Sloping floor in a house we just bought..

Discussion in 'Builders' Talk' started by firstimebuyernovice, Sep 17, 2019.

  1. firstimebuyernovice

    firstimebuyernovice New Member

    Hi,

    Wondering if I could get some advice.

    Just bought my first house. No issues in home report, built in 1970s. An internal wall was removed downstairs between the kitchen dining area. Got a building regs surveyor out to look at it and they confirmed that joists were perpendicular and it wasn't load bearing. Stupidly didn't get a full survey.

    Mortgage went through no problem.

    We've been in 2 months and I've noticed in the hallway landing upstairs (in line with the start of the stairs) that the floorboard takes a step down. It seems to be directly over the load baring wall, running in the same direction as it. Originally I rolled a ball and the back of the house is flat and so is the front of the house so it's not really a slope. I lifted the carpet there is definitely a difference in height. It's made obvious on the skirting board as there is more space between the skirting and floorboards after the height difference (at the back of the house). Not measured it yet but can do tonight.

    There are no big cracks or anything but an internal door on the first floor at the back of the house sticks. Also some creaky floorboards at the front of the house.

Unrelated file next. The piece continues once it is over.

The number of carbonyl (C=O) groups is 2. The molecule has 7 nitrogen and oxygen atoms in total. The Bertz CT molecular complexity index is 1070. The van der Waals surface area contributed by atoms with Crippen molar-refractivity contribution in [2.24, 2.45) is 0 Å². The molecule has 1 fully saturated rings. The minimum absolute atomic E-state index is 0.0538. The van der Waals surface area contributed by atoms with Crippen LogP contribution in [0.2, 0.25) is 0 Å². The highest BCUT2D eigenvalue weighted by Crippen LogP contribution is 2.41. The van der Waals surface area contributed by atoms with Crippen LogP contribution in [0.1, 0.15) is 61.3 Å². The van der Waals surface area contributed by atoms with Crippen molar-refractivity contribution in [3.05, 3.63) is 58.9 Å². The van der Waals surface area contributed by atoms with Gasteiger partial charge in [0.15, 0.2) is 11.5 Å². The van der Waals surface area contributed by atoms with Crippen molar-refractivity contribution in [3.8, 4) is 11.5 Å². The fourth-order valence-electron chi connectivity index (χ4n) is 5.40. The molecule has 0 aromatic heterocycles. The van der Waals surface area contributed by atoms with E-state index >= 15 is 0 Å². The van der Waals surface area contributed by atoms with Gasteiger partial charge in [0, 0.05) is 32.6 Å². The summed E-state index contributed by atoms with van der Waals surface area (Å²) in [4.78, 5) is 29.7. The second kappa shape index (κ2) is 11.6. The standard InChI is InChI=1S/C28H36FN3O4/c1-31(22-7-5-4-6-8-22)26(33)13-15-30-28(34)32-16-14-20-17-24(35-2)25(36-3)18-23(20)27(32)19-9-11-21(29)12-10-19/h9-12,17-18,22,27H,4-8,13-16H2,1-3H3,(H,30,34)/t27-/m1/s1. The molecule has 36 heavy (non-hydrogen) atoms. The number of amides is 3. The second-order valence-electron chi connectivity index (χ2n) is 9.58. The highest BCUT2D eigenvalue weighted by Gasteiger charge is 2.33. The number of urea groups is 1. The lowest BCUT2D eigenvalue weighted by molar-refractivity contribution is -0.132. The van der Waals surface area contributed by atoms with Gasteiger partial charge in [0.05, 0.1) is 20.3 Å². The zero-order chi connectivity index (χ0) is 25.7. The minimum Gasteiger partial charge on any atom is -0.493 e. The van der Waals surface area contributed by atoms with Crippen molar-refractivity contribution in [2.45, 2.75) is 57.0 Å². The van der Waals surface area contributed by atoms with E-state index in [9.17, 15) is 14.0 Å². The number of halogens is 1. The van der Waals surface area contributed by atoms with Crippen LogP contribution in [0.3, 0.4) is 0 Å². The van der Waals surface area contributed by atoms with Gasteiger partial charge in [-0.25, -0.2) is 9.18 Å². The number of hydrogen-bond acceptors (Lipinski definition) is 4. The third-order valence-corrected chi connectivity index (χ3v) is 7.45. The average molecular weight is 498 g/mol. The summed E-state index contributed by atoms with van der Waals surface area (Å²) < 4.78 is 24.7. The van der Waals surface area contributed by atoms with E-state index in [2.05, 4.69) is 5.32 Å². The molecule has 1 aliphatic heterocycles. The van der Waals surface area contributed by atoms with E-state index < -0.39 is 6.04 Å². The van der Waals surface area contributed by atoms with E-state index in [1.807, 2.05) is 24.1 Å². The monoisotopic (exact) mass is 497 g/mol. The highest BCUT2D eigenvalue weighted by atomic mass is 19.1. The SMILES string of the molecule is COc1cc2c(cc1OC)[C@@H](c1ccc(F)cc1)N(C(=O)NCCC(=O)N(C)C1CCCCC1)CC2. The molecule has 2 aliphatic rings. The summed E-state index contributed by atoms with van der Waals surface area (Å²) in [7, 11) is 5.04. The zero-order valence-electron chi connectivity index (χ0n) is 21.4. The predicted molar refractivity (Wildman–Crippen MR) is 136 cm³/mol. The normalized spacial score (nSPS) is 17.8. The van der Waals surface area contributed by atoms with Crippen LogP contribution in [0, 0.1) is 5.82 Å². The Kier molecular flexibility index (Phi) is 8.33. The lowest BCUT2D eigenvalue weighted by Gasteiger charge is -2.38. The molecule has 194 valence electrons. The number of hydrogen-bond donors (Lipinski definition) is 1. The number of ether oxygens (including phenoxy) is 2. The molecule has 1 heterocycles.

I am now of course freaking out thinking this may be subsidence or structural movement from removing the stud wall. I suffer from anxiety and it's making me ill.

    I originally thought I could just get a joiner to come and lift floorboards to check the joists and then do any work to level the floor.... but now thinking I should maybe get a structural engineer?

    1. Worried that there is current movement and will take £ to correct/affect the future value. 2. Worried that there was historic movement, settling and by highlighting this I will need to declare it to home insurance/future buyers. 3. Worried if I just get a joiner that there is something more seriously wrong.

    Could it be non structural/subsidence related? What do you think?
     
  2. koolpc

    koolpc Screwfix Select

    Doubt it is subsidence. Just get a builder in to look at it for you. Someone that has been recommended.

    Some pics would be good for us to look at.

    Dont worry!
     
    Joe the Plumber likes this.
  3. firstimebuyernovice

    firstimebuyernovice New Member


    Thank you! I will definitely take photos tonight when I'm home.
     
  4. Hans_25

    Hans_25 Screwfix Select

    If you can take some photos that would help. Try and get a decent builder in to take a look and see what the cause of the uneveness is.
     
  5. Richard_

    Richard_ Active Member

    Firstly nothing is straight on an old house, nor to that matter on many new houses.

    If there are no cracks on the walls or the ceiling underneath then it is unlikely to be active settlement. If the skirting is as old as the rest of the house and covered with layers of gloss paint then it is likely that step has been there since new. Similarly for any coving below this area.

    If my hunch is the case then it would seem there was a difference in height when the stair and/or stair trimmer was installed and the builder shrugged thinking it'll be lost under the carpet.

    As for the sticking door, what counts is if there are also cracks and the door can't be closed at all. Most important of all is if there is some change and the defects progress over time.
     

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